I had to watch for blue lights in the rear view "


That Ellis hears this, recognizes Truth, and translates it into words and song that communicate such deep meaning is evidence of his own translucent soul.

Sue Ellen
"...I implore you, I entreat you, I challenge you to speak with conviction, to say what you believe, in a manner that bespeaks the determination with which you believe it, because contrary to the wisdom of the bumper sticker, it is not enough these days to "question" authority, you have to speak with it, too."
Taylor Mali, "Like, You Know?"

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Postby PotatoPicker » Mon Jul 17, 2006 8:40 am

I love how Ellis uses a very good and beautiful thing - his deep friendship with Vance - to hold a mirror up against soimething darker.

Sue Ellen - the part you quoted about looking in the rear view mirror is such a problem for all of us - we don't know what it is like to drive around looking in our rear view mirror all the time. We can't change the slavery of 300 or 200 or 140 years ago, and we can't change the sanctioned racism of the 20th century - but how do we change that perception today ? And if I hold that mirror up to myself - the pirror of today's perceptions and prejudices - how do I react - and how do I feel - when someone bumps into me at the pool club and I turn around and it's someone of African American heritage versus someone of European American heritage ? Or if I am walking into the mall one nightt and there's a group of young men hanging around the entrance - is my internal thought process any different ? Seems like until race is not part of my own thought process - or at least until skin color means as much to me (and no more) than hair color or eye color, that my view of society hasn't yet achieved that translucent view I want. Or the translucency that Ellis sings about.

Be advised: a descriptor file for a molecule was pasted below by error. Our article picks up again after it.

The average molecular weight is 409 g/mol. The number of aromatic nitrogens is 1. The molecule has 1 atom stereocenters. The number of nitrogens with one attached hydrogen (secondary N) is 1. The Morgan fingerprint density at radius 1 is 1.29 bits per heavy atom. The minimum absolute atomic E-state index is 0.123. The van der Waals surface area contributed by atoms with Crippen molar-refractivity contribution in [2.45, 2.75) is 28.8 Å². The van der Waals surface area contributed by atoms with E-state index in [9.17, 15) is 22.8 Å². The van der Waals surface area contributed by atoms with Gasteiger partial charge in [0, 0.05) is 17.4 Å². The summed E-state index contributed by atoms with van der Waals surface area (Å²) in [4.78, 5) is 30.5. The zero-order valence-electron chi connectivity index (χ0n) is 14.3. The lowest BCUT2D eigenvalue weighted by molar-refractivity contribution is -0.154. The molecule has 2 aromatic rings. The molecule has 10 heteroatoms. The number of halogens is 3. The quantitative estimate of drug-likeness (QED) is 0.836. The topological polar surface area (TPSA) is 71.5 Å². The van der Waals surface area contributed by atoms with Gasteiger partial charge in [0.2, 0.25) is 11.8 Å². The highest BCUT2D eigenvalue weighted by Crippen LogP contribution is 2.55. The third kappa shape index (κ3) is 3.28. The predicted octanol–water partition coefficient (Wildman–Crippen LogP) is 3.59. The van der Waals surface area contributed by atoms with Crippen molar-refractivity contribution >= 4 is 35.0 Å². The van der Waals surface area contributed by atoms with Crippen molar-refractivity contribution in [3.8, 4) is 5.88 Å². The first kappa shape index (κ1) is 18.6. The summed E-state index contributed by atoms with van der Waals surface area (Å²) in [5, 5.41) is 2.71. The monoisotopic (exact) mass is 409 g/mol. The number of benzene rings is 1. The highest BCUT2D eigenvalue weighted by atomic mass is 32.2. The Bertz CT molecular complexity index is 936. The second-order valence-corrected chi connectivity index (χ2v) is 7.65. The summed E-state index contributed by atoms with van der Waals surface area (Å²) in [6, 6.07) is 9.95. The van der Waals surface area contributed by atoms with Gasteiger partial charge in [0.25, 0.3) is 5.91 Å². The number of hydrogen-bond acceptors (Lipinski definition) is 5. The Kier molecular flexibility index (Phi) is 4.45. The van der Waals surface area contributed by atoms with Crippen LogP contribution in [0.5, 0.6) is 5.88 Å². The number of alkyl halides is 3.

In the end, whether we are talking about skin color, or religion, or age, or sex, or anything else, my favorite lines from this song should apply:
Embrace what you have in common,
celebrate what sets you apart


I think translucency isn't clear - it's a rainbow.
Jeff

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Postby wendy » Mon Jul 17, 2006 8:51 am

Ah, well said, Jeff and Sue Ellen.
One of the other things that I appreciate about this song is its placement on the CD. It forms a positive, warm and hopeful conclusion to what collection of songs that are frequently painful.

My favorite lines:
He says, "In the event of some unlikely disaster,
we find ourselves armed, and face to face "
I said, "I'd turn around, I would protect your ground"
He said, "I'd do the same thing for you at your place"


I like to think I'd be willing to do the same.
-wendy

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Postby Sue Ellen » Mon Jul 17, 2006 9:31 am

I think these are essential questions we have to ask ourselves, and only in the asking and the honest looking into our own souls, and own sterotypes and prejudices, can we begin to overcome them. I think as a non-minority, it is close to impossible to not have some of these beliefs deep and hidden in our psyche; on the one hand, color (and gender as well) give so much to who an individual is; it would be disrespectful to disregard that, to take an interest in the differences, appreciate, treasure, and allow them. On the other hand, differences should not dominate opinions and judgements of character.

When I hear this song, I think of this great insight from Dr. Maya Angelou:

I note the obvious differences between each sort and type,
But we are more alike, my friends, than we are unalike.


Sue Ellen
"...I implore you, I entreat you, I challenge you to speak with conviction, to say what you believe, in a manner that bespeaks the determination with which you believe it, because contrary to the wisdom of the bumper sticker, it is not enough these days to "question" authority, you have to speak with it, too."
Taylor Mali, "Like, You Know?"

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Sue Ellen
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Postby Sue Ellen » Mon Jul 17, 2006 9:59 am

...And we are not alone in this matter; one just needs to read the headlines this morning to see how the hatred and abuse and denigration between groups causes devastation over millenia. The world is still ripe with racial/ethnic-based hatred and atrocities: Isrealis/Palatinians, Darfur, Ireland, Hutu/Tootsi...the list could go on and on and on.

Just one of the wonderful things about Ellis and his music is how it stimulates thought about more humane ways to treat each other.

Sue Ellen